Monday, July 7, 2008

Software localization and TIA

A key part of our strategy at TIA – and one of the things which I believe differentiates TIA from many competitors is the uniqueness of a standard solution which can be used across many geographies. The reason for this is of course the ability to customize TIA, but just as important the level of localization of the product to fit local requirements.

Localizing a product as TIA, which is targeted at business processes is much more than merely translating the software. In fact, this is just the beginning. For a vertical solution targeting the insurance business, it is a key requirement that it fits well with local standards. This includes support of common interfaces, legislation, practices etc.

In order for TIA to handle this, the solution has from the beginning been architected in such a way that it is possible to create and maintain what is called “country layers”. A country layer is a collection of features supporting the requirements in a certain country or region.

The creation and design of a country layer is not a trivial exercise. It requires deep knowledge about the local practices combined with a solid insight into TIA. We are currently expanding our work in terms of building and supporting a number of country layers. This work is being carried out by TIA and selected partners providing local knowledge and product development skills.

Another aspect is specifically how these local features are developed and implemented. There are different strategies you can apply when doing this. One strategy, which we see happening with many competitors, is the development of local features in a one-off exercise with individual customers as an integral part of the customer implementation. By doing this, the customer will typically end up with a legacy product where the implemented code is not generic. There are many concerns about this method like no re-use, no portability of the code and low upgrade possibility of the standard solution.The right approach is to build a country layer in a generic way to be used for all customers in a certain country/region. This key to this is local functionality being coordinated and built into the standard solution. This in effect means that the standard solution eventually will include local functionality for all supported countries/regions - and it will enable the use of different local features across several countries/regions within one implementation. Only by having this approach you ensure re-use and eventually a lower cost and upgradeability. This approach is what we apply at TIA.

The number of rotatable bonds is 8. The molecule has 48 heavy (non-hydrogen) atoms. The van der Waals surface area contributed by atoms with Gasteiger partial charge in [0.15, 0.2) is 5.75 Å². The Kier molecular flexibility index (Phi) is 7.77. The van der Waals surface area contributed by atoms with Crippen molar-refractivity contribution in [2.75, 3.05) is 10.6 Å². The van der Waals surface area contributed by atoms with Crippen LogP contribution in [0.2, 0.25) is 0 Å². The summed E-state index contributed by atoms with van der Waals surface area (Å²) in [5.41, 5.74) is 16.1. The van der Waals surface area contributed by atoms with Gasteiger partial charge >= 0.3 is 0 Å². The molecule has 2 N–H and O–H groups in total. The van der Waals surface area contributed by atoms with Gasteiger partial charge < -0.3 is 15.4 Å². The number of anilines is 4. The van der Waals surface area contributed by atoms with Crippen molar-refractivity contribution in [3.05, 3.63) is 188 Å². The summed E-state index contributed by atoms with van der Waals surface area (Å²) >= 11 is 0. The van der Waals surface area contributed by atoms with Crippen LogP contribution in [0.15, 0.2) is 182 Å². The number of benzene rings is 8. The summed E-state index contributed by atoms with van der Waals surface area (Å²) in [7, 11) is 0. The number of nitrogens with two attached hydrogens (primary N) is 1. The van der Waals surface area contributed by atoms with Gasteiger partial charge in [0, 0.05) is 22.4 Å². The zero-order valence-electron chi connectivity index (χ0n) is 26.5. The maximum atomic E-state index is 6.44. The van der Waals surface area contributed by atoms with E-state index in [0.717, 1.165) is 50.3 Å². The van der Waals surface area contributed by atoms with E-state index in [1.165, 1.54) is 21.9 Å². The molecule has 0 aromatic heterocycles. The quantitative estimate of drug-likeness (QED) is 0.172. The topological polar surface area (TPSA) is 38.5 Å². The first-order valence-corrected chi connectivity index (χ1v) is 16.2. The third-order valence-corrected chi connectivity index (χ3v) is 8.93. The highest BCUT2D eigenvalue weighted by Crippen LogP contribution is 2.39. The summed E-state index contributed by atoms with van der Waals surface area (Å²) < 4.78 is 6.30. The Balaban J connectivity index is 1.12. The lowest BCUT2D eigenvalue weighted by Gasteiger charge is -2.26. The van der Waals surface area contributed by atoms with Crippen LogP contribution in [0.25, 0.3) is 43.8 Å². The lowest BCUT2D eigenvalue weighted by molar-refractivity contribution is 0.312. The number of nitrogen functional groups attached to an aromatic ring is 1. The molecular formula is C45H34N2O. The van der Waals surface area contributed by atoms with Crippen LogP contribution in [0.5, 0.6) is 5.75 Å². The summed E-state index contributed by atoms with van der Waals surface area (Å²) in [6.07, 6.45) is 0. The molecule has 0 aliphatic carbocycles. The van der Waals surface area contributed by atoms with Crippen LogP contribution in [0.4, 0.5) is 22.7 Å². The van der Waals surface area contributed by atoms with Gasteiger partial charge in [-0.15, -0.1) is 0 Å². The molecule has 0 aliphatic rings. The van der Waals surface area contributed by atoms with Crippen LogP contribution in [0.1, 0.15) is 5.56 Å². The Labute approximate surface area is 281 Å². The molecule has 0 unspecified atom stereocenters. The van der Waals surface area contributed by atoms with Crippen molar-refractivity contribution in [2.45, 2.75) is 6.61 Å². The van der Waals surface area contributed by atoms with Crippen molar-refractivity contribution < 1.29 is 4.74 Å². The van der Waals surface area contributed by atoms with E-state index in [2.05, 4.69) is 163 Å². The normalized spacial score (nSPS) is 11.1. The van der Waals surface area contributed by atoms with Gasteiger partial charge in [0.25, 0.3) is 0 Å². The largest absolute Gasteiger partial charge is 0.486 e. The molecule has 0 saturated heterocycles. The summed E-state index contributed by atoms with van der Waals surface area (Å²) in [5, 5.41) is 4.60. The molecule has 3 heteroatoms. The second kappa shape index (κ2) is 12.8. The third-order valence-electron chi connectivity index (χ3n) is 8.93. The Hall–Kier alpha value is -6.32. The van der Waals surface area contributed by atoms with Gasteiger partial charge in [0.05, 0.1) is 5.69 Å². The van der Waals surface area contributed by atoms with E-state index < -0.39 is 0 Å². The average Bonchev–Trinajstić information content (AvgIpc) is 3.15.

No comments: